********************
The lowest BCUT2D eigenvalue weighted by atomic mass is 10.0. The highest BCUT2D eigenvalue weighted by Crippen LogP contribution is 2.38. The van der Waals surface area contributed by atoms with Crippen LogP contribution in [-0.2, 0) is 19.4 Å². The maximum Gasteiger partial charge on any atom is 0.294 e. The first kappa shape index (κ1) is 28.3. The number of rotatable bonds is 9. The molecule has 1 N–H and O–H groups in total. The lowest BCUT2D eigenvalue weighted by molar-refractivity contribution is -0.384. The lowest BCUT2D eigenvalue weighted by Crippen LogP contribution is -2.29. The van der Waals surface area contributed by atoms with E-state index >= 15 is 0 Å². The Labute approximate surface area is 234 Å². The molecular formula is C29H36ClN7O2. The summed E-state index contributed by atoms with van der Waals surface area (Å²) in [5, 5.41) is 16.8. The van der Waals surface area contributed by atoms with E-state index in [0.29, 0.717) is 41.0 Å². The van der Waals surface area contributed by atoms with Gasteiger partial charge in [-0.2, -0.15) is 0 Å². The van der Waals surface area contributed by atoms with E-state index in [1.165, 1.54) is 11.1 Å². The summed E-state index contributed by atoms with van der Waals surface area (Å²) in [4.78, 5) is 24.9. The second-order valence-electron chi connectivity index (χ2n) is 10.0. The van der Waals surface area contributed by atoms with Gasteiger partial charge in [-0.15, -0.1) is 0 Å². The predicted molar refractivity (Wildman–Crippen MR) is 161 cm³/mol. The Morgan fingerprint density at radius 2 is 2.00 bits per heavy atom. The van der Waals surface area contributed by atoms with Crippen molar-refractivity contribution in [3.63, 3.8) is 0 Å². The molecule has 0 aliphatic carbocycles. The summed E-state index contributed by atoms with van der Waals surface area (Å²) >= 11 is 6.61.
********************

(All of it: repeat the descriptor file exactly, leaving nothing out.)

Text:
The lowest BCUT2D eigenvalue weighted by atomic mass is 10.0. The highest BCUT2D eigenvalue weighted by Crippen LogP contribution is 2.38. The van der Waals surface area contributed by atoms with Crippen LogP contribution in [-0.2, 0) is 19.4 Å². The maximum Gasteiger partial charge on any atom is 0.294 e. The first kappa shape index (κ1) is 28.3. The number of rotatable bonds is 9. The molecule has 1 N–H and O–H groups in total. The lowest BCUT2D eigenvalue weighted by molar-refractivity contribution is -0.384. The lowest BCUT2D eigenvalue weighted by Crippen LogP contribution is -2.29. The van der Waals surface area contributed by atoms with E-state index >= 15 is 0 Å². The Labute approximate surface area is 234 Å². The molecular formula is C29H36ClN7O2. The summed E-state index contributed by atoms with van der Waals surface area (Å²) in [5, 5.41) is 16.8. The van der Waals surface area contributed by atoms with E-state index in [0.29, 0.717) is 41.0 Å². The van der Waals surface area contributed by atoms with Gasteiger partial charge in [-0.2, -0.15) is 0 Å². The van der Waals surface area contributed by atoms with E-state index in [1.165, 1.54) is 11.1 Å². The summed E-state index contributed by atoms with van der Waals surface area (Å²) in [4.78, 5) is 24.9. The second-order valence-electron chi connectivity index (χ2n) is 10.0. The van der Waals surface area contributed by atoms with Gasteiger partial charge in [-0.15, -0.1) is 0 Å². The predicted molar refractivity (Wildman–Crippen MR) is 161 cm³/mol. The Morgan fingerprint density at radius 2 is 2.00 bits per heavy atom. The van der Waals surface area contributed by atoms with Crippen molar-refractivity contribution in [3.63, 3.8) is 0 Å². The molecule has 0 aliphatic carbocycles. The summed E-state index contributed by atoms with van der Waals surface area (Å²) >= 11 is 6.61.